Transparent Caching Model In the Network Operator

The transparent caching industry is alive and doing well. According to Frost & Sullivan, the market is set to grow to $350M by 2016. Qwilt and PeerApp are the pure-play companies in the industry. PeerApp declares itself a leader in the niche and they have 450 deployments to date. They have developed a range of products that can scale from 1Gbps to 150Gbps in a single system. The target market for their transparent caching solutions are ISP’s, Cable Operators, Network Operators, Mobile Operators, and even large enterprises like the trucking company Conway. Transparent caching is very similar to OnApp in that they are simply a CDN-in-a-box without all the bells and whistles.

The use of transparent caching systems make a lot of sense in some segments like mid-size ISP’s, large enterprises, and in some cases cable operators. In many regions like the US, networks are congested with Netflix and Youtube type content. Transparent caching solutions are ideal for caching this type of VOD content. However, when it comes to Network Operators, especially the Tier 1 carriers like AT&T, DT, BT, Orange, China Telecom, and Telefonica, transparent caching systems are not the best fit. Aside from the complexity of rights management that Network Operators must deal with, the technology within transparent caching systems are far too simplistic to handle the complex demands of live streaming, VOD, small file delivery, large file delivery, wireless last mile acceleration, and so on.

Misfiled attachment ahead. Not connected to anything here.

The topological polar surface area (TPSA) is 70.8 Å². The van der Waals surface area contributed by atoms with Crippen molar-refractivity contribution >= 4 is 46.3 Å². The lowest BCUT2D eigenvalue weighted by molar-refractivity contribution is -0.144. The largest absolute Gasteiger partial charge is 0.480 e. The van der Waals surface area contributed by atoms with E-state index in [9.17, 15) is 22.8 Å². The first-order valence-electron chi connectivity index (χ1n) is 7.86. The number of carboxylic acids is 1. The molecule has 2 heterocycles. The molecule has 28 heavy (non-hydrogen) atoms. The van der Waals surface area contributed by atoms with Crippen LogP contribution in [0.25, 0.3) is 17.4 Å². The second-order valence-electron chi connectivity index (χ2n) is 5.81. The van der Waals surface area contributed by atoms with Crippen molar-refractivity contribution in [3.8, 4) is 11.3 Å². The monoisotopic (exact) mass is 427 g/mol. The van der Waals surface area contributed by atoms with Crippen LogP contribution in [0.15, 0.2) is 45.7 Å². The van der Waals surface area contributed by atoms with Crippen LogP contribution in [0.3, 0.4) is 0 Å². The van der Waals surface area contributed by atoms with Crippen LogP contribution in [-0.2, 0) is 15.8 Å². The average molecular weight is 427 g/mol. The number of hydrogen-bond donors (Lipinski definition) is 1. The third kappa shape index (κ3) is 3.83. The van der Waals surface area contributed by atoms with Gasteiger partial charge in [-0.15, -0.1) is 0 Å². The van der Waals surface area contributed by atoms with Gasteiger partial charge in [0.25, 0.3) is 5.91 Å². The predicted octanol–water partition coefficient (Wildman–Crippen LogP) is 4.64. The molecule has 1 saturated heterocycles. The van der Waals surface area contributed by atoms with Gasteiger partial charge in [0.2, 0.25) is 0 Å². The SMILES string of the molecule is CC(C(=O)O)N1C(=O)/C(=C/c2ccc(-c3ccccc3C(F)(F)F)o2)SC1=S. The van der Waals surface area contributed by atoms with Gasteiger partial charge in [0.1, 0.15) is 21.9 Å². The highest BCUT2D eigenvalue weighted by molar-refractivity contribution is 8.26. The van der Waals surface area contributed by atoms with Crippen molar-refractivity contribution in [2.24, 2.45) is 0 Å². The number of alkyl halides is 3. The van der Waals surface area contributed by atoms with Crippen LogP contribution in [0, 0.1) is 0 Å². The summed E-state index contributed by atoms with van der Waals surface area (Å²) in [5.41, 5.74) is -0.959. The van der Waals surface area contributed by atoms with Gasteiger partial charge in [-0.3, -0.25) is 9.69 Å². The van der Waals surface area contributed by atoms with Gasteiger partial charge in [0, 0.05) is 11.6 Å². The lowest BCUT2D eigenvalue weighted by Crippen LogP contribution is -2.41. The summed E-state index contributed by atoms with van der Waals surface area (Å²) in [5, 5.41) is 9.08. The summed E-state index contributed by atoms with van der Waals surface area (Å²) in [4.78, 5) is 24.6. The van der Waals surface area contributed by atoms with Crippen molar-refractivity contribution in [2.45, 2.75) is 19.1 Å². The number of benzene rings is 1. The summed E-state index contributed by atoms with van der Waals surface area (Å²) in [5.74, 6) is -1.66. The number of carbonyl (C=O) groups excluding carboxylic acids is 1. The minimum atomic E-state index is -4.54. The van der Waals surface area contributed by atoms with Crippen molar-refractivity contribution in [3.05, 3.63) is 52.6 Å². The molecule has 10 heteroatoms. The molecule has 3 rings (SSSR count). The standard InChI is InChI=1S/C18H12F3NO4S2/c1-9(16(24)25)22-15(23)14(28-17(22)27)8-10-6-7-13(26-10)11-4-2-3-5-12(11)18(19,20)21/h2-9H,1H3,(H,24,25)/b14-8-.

Now throw in that fact that content must be delivered to millions of last mile consumers, and it’s easy to see why CDNs are the best fit from a technology standpoint. Compared to the traditional CDN, transparent caching systems have about 15%-20% of the CDN feature set. In addition, transparent caching systems doesn’t address the challenges of wireless last mile content acceleration, where content is delivered to mobile devices within the (RAN). For those Network Operators that have decided to build their own internal CDN, as opposed to using Akamai, they are referred to as Network Operator CDN (N-CDN).

 

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